toby

A sad thing thread, huh.

1st sad thing: I absent myself from Obsidian because of an inability to control an undiffentiated rage and an unwillingness to inflict these spasms on people who have never been anything but beyond reproach in their kindness and generosity. You have no idea how sorry I am that I have hurt Moe and von.

2nd sad thing: Lost my mother(76)in October. Many people have such stories to tell, but perhaps mine is unusual.

Liver transplant(unknown etiology) 7 years ago. $2000 a month anti-rejection medicine. After four years, her kidneys went. Dialysis three times a week for three years. Diabetic diet, plus dialysis diet:low liquid (1 liter a day), low potassium, low phosphorus. After another year, she stopped breathing on an irregular basis. Undiagnosed, possibly myasthenia. Lungs were fine, the chest would not move. Kept ambu-bags on hand, would wake in the middle of the night and bag her to the hospital while she turned blue. About once a month. Arterio-schlerosis (lack of calcium due to kidney failure) to the point her ribs were always cracked from coughing. Extreme muscle deterioration,we taped the TV remote to a lamp because she couldn't lift it. She got four inches shorter when three disks dissolved in her back. Constant repiratory infections from the anti-rejection drugs. 2 years before she died she had a tracheostomy, a hole in her throat. Clean it four times a day, vacumn the phlegm accumulation, three times a day, aerolizer treatments to keep the throat from clenching. Stomach resection, two years before her death, the doctors asked us if we wanted to give up. Glaucoma (another dialysis effect), and surgery to remove catacts. 24/7 stress, worry, I was primary caregiver. We fought to stay alive and worried and cried and screamed about diet and I wish to God I drank. But never left her side. Her mind was always sharp.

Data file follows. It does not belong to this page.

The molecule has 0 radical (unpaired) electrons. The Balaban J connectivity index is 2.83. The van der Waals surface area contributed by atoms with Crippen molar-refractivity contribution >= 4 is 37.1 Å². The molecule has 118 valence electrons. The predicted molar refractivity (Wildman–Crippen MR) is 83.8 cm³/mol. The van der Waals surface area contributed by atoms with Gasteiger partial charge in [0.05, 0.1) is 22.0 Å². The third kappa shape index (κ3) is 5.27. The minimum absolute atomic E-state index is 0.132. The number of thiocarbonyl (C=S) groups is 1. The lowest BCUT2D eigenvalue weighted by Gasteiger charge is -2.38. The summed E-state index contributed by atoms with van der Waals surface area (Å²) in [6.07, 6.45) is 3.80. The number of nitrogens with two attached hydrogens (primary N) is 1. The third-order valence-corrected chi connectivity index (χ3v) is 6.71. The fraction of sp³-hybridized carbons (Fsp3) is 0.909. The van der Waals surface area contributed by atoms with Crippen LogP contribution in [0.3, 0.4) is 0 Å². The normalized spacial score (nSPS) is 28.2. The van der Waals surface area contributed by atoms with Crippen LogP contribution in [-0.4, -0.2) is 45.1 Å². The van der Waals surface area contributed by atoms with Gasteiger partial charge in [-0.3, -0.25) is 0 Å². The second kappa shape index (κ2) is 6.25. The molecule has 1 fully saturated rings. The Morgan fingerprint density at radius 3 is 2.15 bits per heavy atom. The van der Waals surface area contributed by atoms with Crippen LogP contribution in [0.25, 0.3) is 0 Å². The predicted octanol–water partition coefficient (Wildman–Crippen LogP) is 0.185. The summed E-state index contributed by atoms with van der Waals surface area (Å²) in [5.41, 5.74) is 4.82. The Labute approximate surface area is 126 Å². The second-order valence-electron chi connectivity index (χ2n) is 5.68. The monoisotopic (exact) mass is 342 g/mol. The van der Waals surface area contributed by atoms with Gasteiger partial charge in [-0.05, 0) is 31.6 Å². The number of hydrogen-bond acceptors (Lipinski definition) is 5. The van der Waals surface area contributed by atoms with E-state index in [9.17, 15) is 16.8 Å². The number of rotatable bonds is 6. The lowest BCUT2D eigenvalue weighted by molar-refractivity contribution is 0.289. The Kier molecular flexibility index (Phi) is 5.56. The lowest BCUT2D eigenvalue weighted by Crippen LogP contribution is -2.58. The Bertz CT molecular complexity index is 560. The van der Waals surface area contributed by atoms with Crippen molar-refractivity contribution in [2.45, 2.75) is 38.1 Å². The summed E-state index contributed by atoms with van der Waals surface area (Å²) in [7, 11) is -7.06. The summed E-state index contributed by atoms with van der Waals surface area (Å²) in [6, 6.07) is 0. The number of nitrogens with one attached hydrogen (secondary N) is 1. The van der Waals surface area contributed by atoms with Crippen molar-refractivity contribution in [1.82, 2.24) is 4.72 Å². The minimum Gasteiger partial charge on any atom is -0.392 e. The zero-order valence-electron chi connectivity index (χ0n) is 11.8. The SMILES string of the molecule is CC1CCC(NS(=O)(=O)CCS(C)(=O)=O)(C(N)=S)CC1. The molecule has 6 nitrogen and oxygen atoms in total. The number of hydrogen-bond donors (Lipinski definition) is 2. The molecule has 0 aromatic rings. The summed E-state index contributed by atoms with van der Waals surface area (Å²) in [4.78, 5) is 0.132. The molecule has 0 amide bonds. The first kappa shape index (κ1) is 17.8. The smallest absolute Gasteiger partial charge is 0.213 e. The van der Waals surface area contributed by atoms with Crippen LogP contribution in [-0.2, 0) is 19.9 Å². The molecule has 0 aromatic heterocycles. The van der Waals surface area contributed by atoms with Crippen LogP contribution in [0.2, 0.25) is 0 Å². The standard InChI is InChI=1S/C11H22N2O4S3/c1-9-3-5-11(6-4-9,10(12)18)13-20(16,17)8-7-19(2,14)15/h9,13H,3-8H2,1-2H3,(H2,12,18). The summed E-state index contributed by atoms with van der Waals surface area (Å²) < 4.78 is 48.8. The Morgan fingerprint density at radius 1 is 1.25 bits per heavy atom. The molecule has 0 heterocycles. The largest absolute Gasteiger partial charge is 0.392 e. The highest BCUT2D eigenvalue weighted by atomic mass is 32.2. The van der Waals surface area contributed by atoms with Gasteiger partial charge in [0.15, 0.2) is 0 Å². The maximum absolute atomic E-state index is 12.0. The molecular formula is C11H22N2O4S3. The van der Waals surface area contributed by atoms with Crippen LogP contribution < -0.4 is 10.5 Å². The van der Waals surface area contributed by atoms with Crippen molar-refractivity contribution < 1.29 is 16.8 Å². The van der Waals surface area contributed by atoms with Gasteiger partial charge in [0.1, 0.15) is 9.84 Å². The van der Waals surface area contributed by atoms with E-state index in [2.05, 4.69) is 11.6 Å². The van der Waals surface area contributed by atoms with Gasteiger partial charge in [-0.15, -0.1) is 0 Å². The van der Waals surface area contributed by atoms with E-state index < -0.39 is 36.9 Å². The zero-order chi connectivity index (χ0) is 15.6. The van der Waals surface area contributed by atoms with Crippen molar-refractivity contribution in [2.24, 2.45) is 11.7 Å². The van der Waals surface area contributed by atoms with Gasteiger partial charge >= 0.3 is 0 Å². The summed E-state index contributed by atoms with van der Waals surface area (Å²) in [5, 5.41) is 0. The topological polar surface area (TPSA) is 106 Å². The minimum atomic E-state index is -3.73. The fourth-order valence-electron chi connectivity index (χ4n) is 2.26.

The last two weeks we moved a ventilator into the house and signed her up for swimming classes. :)
We always kept fighting to keep her alive and improve her life.

And then one night (as best as we can figure) she was walking to the bathroom, in her sleep pulled out her trach tube, was too distant from the air horns (couldn't yell for help with the trach) she kept by her side, fell on her face and suffocated.

A sad story? Will you misunderstand if I tell you my mother and I laughed a lot? That there is still part of me that still laughs? Kinda we are crazy, it ain't worth it, but we just can't seem to stop? Damned if anyone will tell us we can't take a little more. Did she do it for me? Hell, she wanted to watch the Mavericks get rings. She had smiles for everybody. She didn't want to die.

Went on to long here, probably without a point. I don't deserve your patience. Delete me. Life is good. Death ain't the worst. You can always take just a little more pain, so laugh at if it tries to break you.

My condolences and compassion, von.

Thanks all. It does help. It helps a lot.

(And it was good to see you in Chicago, Toby. I'll drop a line the next time I'm in DC.)

bob, I just don't know what to say. Courage, mon brave.